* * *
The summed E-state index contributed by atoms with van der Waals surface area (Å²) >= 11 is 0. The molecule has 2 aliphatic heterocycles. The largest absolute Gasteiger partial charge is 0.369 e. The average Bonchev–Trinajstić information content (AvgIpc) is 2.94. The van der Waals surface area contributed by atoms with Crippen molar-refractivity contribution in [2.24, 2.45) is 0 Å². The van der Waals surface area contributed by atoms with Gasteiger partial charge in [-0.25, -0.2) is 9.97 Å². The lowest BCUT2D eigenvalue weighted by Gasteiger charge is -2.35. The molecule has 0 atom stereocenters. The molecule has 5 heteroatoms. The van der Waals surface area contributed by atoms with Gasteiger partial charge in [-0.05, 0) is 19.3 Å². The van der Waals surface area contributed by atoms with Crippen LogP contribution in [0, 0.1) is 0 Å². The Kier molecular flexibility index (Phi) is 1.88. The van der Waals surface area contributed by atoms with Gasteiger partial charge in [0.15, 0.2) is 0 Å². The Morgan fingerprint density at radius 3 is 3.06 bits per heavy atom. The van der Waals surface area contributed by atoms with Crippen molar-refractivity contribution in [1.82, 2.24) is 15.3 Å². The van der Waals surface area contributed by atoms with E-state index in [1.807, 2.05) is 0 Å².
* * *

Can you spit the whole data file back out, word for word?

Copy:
The summed E-state index contributed by atoms with van der Waals surface area (Å²) >= 11 is 0. The molecule has 2 aliphatic heterocycles. The largest absolute Gasteiger partial charge is 0.369 e. The average Bonchev–Trinajstić information content (AvgIpc) is 2.94. The van der Waals surface area contributed by atoms with Crippen molar-refractivity contribution in [2.24, 2.45) is 0 Å². The van der Waals surface area contributed by atoms with Gasteiger partial charge in [-0.25, -0.2) is 9.97 Å². The lowest BCUT2D eigenvalue weighted by Gasteiger charge is -2.35. The molecule has 0 atom stereocenters. The molecule has 5 heteroatoms. The van der Waals surface area contributed by atoms with Gasteiger partial charge in [-0.05, 0) is 19.3 Å². The van der Waals surface area contributed by atoms with Crippen LogP contribution in [0, 0.1) is 0 Å². The Kier molecular flexibility index (Phi) is 1.88. The van der Waals surface area contributed by atoms with Gasteiger partial charge in [0.15, 0.2) is 0 Å². The Morgan fingerprint density at radius 3 is 3.06 bits per heavy atom. The van der Waals surface area contributed by atoms with Crippen molar-refractivity contribution in [1.82, 2.24) is 15.3 Å². The van der Waals surface area contributed by atoms with E-state index in [1.807, 2.05) is 0 Å².